Kristine Alexander, University of Lethbridge
The Canadian War Museum (CWM) is a publicly funded institution whose mandate focuses on the promotion of “public understanding of Canada’s military history.” Unsurprisingly, perhaps, the museum’s extensive archival collections focus primarily on adult understandings and experiences of armed conflict. This paper will look closely at one of the CWM’s few child-produced primary sources from the First World War: a scrapbook made by an Ottawa girl named Jessie Tyrell, who was seven years old when her father George Tyrell joined the Canadian Expeditionary Force in 1916. The scrapbook includes photographs, numerous letters Jessie received from her father during his two years of service in France and Belgium, and evidence (including a condolence telegram, obituary, and press clippings from the 1920s) of how George Tyrell’s death in 1918 continued to affect his daughter’s life.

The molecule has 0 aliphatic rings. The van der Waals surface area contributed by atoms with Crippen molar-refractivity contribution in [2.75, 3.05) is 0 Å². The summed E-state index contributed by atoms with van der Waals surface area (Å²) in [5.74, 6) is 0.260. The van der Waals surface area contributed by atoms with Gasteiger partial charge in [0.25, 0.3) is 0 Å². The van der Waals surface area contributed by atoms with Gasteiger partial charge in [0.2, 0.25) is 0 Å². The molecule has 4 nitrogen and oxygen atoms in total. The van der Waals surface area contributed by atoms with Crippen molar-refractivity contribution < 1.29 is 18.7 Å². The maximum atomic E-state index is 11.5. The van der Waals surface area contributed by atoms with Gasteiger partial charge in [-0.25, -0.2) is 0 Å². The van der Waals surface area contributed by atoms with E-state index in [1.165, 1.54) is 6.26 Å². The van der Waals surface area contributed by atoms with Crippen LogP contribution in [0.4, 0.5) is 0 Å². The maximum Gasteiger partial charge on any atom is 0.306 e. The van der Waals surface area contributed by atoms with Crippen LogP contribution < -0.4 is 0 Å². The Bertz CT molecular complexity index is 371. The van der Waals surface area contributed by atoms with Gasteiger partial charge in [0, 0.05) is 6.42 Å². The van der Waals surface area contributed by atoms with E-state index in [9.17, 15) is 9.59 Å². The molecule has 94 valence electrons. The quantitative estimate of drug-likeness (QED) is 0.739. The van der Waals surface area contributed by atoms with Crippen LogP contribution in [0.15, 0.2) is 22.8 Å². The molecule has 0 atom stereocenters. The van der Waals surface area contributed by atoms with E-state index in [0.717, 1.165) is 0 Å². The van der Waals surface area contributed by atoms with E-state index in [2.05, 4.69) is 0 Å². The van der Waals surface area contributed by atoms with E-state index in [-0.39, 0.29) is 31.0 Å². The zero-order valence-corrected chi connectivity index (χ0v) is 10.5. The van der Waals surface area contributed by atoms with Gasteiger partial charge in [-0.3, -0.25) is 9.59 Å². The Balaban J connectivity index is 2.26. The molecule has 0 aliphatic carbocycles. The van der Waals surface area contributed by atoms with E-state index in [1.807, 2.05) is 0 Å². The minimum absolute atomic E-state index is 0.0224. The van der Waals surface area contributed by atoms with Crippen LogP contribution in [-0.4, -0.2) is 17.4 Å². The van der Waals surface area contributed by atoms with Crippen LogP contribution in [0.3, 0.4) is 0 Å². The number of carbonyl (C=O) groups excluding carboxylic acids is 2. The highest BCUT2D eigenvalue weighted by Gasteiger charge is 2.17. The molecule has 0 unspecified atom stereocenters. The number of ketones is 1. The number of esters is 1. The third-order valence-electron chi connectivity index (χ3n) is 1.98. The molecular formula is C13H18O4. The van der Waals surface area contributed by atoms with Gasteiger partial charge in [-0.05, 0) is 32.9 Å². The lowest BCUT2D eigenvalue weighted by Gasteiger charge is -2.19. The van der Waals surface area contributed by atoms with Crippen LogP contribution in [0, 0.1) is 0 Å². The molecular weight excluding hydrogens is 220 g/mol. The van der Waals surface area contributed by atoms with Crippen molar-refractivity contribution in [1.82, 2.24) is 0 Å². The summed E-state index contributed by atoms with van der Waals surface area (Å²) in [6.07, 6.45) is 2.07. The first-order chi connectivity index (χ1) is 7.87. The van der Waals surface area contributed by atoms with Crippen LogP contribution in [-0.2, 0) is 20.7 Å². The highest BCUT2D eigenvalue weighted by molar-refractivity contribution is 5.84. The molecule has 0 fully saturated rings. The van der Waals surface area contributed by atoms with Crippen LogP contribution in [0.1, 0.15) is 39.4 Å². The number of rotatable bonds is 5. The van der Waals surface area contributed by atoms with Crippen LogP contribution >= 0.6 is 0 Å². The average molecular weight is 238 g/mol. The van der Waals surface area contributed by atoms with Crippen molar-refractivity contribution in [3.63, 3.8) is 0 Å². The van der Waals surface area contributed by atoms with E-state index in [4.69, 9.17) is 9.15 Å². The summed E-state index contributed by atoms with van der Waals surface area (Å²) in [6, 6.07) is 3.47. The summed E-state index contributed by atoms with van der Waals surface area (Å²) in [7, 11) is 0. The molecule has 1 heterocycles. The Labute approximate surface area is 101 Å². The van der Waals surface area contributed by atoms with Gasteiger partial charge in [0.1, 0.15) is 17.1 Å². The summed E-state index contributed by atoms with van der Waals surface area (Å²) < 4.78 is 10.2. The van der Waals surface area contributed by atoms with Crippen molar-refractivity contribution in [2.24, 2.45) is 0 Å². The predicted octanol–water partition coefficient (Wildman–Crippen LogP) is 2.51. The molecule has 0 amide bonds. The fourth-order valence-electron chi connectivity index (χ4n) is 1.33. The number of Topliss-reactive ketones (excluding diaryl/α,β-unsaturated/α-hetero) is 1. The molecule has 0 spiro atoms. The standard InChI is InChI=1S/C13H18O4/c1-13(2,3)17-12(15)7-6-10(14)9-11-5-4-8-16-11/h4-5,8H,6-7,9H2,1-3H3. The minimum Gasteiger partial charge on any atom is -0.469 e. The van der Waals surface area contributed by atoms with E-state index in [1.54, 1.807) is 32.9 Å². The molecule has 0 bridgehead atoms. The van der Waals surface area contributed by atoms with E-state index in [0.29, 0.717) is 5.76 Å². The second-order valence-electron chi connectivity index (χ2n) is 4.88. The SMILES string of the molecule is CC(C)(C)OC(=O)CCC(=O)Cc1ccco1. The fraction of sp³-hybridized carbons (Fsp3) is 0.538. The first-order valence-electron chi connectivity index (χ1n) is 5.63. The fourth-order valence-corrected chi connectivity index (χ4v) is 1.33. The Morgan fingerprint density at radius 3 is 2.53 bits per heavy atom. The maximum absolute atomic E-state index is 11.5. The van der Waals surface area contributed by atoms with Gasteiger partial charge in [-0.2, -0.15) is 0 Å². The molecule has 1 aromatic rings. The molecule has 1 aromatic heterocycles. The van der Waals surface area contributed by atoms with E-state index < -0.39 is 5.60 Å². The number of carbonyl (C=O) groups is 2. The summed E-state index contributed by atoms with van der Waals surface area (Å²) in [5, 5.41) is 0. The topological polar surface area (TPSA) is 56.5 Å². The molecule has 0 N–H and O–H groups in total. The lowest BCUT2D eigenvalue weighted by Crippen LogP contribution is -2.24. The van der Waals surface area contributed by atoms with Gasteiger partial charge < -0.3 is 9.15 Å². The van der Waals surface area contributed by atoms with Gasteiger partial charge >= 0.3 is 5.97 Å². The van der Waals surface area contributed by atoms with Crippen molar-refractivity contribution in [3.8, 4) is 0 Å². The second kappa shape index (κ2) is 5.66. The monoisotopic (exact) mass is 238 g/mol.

No extended abstract or paper available
Presented in Session 233. Negotiating Imperial and Racial Identities and Spaces in Albums and Scrapbooks